Biodiesel is already proving to be problematic with the Fatty Acid Methyl Esters, or FAME, being far more susceptible to microbial attack. FAME can stick to metal surfaces, such as in pipelines and tankers. When it does it can then be drawn out in other fuels passing through or being carried, thereby adding FAME to non-FAME fuels like diesel or increasing the percentage of FAME in other biofuels. There is hearsay evidence that the presence of FAME in fuels increases speed with which contamination grows to be a problem.
There is some concern that the introduction of FAME in diesel could change the profile of microbes, with new species adapting to live off the new material. For example, whilst Hormoconis resinae remains the dominant microbe in diesel, there is evidence that some yeasts proliferate in these new fuels.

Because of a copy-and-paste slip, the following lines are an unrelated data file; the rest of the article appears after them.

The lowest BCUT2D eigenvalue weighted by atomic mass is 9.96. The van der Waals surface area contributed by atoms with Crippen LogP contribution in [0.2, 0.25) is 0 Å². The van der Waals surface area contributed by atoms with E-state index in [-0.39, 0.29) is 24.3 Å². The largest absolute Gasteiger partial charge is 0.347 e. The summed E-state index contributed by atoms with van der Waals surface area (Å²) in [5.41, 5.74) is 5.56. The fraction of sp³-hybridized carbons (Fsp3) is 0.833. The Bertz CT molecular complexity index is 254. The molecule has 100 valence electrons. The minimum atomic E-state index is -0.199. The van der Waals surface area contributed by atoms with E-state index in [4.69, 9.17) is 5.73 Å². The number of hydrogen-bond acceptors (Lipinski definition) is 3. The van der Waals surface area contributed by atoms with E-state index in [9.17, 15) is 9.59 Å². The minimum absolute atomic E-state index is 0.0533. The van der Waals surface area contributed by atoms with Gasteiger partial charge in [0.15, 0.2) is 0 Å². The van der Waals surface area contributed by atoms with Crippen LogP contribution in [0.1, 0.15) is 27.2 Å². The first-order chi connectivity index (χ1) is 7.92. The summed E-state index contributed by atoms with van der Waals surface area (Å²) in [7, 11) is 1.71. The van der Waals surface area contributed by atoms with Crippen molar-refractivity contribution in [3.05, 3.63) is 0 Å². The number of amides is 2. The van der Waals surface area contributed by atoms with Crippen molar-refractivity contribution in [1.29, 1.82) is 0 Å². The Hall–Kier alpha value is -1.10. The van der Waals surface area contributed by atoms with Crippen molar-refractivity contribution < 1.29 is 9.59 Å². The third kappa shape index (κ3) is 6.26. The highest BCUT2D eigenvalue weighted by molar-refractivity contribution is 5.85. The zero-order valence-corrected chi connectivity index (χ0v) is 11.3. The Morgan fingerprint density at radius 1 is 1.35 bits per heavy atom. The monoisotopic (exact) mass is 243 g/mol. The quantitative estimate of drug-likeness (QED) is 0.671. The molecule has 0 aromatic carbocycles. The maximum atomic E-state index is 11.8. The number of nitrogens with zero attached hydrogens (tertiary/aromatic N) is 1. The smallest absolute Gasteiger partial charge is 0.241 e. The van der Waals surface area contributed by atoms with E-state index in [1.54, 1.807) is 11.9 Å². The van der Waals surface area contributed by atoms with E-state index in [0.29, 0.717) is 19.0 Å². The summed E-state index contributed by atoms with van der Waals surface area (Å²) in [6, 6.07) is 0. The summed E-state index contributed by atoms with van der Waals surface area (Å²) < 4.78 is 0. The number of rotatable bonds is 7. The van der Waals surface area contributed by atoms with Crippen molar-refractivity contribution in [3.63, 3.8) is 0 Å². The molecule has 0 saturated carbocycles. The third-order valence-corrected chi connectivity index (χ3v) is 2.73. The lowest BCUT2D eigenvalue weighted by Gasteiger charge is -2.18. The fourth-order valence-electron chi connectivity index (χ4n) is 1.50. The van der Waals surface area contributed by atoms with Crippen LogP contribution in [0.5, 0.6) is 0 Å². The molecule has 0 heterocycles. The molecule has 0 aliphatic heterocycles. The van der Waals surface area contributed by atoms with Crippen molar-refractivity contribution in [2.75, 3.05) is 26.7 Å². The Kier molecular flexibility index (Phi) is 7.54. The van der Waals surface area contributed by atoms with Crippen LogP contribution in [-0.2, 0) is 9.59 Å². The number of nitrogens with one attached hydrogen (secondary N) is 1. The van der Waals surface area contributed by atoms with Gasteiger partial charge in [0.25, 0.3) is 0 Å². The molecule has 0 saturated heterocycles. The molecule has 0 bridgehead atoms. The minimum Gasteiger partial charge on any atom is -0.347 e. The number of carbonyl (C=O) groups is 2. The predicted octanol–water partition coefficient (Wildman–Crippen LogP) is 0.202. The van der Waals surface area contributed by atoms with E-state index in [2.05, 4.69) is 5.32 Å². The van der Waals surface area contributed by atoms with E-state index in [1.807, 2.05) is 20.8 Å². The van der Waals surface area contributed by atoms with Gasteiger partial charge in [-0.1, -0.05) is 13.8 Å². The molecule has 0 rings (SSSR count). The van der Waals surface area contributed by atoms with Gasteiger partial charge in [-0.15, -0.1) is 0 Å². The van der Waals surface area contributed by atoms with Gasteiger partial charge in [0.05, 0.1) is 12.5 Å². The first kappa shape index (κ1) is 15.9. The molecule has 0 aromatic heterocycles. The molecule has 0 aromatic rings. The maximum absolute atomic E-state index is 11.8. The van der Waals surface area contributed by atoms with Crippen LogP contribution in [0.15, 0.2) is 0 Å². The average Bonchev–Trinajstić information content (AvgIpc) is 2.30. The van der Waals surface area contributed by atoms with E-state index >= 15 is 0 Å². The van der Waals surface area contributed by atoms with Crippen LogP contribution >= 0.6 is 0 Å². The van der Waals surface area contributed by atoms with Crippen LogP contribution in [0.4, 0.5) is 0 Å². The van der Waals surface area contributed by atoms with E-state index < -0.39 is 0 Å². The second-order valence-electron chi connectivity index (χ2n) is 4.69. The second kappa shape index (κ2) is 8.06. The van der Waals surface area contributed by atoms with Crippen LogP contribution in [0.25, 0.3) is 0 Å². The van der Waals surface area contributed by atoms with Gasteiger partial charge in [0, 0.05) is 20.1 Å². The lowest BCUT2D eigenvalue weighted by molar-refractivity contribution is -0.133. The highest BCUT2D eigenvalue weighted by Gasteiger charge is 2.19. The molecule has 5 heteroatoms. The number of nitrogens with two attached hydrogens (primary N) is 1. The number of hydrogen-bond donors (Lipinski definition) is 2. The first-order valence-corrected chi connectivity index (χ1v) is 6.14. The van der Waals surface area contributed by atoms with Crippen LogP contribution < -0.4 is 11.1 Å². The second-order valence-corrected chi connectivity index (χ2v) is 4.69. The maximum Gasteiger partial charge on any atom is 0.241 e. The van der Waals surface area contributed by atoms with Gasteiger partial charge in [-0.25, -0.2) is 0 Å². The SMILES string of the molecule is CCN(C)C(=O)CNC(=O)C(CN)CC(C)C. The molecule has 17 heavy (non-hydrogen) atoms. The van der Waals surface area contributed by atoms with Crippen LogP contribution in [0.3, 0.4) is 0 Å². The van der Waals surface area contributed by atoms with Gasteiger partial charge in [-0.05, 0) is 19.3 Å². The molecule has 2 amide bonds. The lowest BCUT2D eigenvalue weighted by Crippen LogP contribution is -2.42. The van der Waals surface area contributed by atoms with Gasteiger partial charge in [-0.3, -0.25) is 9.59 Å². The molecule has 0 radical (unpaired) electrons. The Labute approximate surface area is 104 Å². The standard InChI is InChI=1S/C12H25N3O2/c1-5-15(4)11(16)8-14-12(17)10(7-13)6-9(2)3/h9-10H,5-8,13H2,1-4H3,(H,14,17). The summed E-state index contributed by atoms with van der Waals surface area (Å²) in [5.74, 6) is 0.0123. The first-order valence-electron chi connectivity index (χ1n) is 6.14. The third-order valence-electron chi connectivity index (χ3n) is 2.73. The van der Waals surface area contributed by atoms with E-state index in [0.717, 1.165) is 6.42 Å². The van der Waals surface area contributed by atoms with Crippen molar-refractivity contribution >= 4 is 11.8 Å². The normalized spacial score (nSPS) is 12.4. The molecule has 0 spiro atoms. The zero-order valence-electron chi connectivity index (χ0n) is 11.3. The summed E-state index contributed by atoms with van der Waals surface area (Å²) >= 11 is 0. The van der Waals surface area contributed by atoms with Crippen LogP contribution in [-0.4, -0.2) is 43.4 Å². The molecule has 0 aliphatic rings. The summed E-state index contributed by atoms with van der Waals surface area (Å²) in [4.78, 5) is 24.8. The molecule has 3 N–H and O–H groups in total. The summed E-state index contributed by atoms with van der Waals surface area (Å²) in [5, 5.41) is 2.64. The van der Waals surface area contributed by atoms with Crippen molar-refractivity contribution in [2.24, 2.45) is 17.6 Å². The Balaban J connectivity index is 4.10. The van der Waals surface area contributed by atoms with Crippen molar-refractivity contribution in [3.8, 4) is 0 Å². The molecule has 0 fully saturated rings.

The recent widespread use and acceptance of bio-diesel has increased reports of contamination in civilian marine vessels and land-based diesel issues around the world, including Singapore, the UK and New Zealand.